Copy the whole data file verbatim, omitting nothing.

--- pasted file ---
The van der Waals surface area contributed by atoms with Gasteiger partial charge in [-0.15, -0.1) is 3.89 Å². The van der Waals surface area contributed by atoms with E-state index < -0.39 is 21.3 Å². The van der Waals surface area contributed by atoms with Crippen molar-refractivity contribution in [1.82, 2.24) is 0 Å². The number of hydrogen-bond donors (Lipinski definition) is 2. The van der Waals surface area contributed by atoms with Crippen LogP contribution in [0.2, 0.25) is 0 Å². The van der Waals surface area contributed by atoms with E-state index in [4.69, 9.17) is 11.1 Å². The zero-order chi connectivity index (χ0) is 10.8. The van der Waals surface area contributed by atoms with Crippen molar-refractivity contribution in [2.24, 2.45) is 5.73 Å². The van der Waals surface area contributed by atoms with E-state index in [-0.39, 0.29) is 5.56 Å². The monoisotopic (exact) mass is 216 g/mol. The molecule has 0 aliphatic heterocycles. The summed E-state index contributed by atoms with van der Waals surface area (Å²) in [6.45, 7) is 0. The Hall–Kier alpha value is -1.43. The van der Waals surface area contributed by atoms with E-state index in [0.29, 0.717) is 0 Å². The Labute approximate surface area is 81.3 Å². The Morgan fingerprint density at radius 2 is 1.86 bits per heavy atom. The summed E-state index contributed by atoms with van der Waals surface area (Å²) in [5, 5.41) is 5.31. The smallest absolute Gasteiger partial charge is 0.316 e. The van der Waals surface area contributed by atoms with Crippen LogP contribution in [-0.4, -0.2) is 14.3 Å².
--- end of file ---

The van der Waals surface area contributed by atoms with Gasteiger partial charge in [-0.15, -0.1) is 3.89 Å². The van der Waals surface area contributed by atoms with E-state index < -0.39 is 21.3 Å². The van der Waals surface area contributed by atoms with Crippen molar-refractivity contribution in [1.82, 2.24) is 0 Å². The number of hydrogen-bond donors (Lipinski definition) is 2. The van der Waals surface area contributed by atoms with Crippen LogP contribution in [0.2, 0.25) is 0 Å². The van der Waals surface area contributed by atoms with E-state index in [4.69, 9.17) is 11.1 Å². The zero-order chi connectivity index (χ0) is 10.8. The van der Waals surface area contributed by atoms with Crippen molar-refractivity contribution in [2.24, 2.45) is 5.73 Å². The van der Waals surface area contributed by atoms with E-state index in [-0.39, 0.29) is 5.56 Å². The monoisotopic (exact) mass is 216 g/mol. The molecule has 0 aliphatic heterocycles. The summed E-state index contributed by atoms with van der Waals surface area (Å²) in [6.45, 7) is 0. The Hall–Kier alpha value is -1.43. The van der Waals surface area contributed by atoms with E-state index in [0.29, 0.717) is 0 Å². The Labute approximate surface area is 81.3 Å². The Morgan fingerprint density at radius 2 is 1.86 bits per heavy atom. The summed E-state index contributed by atoms with van der Waals surface area (Å²) in [5, 5.41) is 5.31. The smallest absolute Gasteiger partial charge is 0.316 e. The van der Waals surface area contributed by atoms with Crippen LogP contribution in [-0.4, -0.2) is 14.3 Å².